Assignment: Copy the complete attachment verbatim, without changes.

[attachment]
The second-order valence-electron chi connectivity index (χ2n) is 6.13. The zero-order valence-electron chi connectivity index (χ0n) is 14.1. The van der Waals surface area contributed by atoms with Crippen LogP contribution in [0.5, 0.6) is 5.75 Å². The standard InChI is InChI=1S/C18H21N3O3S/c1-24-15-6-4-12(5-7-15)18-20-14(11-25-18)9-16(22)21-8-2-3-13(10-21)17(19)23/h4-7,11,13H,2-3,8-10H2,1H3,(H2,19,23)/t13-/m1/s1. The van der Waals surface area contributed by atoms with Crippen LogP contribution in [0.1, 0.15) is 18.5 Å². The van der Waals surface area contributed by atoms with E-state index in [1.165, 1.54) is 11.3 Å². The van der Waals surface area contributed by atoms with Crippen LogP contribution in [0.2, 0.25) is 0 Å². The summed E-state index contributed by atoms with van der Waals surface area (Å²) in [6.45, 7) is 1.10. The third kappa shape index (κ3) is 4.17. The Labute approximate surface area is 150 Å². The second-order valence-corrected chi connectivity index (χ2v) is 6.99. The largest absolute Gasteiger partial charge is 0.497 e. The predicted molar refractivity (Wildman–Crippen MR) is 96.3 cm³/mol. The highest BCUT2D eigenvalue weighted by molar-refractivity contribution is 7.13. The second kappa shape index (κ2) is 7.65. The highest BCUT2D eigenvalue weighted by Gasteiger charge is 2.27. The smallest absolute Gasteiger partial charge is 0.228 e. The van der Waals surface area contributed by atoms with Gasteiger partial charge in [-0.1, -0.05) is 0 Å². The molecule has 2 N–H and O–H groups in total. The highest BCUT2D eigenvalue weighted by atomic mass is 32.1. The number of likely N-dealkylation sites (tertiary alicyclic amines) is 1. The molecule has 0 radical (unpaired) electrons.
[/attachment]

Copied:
The second-order valence-electron chi connectivity index (χ2n) is 6.13. The zero-order valence-electron chi connectivity index (χ0n) is 14.1. The van der Waals surface area contributed by atoms with Crippen LogP contribution in [0.5, 0.6) is 5.75 Å². The standard InChI is InChI=1S/C18H21N3O3S/c1-24-15-6-4-12(5-7-15)18-20-14(11-25-18)9-16(22)21-8-2-3-13(10-21)17(19)23/h4-7,11,13H,2-3,8-10H2,1H3,(H2,19,23)/t13-/m1/s1. The van der Waals surface area contributed by atoms with Crippen LogP contribution in [0.1, 0.15) is 18.5 Å². The van der Waals surface area contributed by atoms with E-state index in [1.165, 1.54) is 11.3 Å². The van der Waals surface area contributed by atoms with Crippen LogP contribution in [0.2, 0.25) is 0 Å². The summed E-state index contributed by atoms with van der Waals surface area (Å²) in [6.45, 7) is 1.10. The third kappa shape index (κ3) is 4.17. The Labute approximate surface area is 150 Å². The second-order valence-corrected chi connectivity index (χ2v) is 6.99. The largest absolute Gasteiger partial charge is 0.497 e. The predicted molar refractivity (Wildman–Crippen MR) is 96.3 cm³/mol. The highest BCUT2D eigenvalue weighted by molar-refractivity contribution is 7.13. The second kappa shape index (κ2) is 7.65. The highest BCUT2D eigenvalue weighted by Gasteiger charge is 2.27. The smallest absolute Gasteiger partial charge is 0.228 e. The van der Waals surface area contributed by atoms with Gasteiger partial charge in [-0.1, -0.05) is 0 Å². The molecule has 2 N–H and O–H groups in total. The highest BCUT2D eigenvalue weighted by atomic mass is 32.1. The number of likely N-dealkylation sites (tertiary alicyclic amines) is 1. The molecule has 0 radical (unpaired) electrons.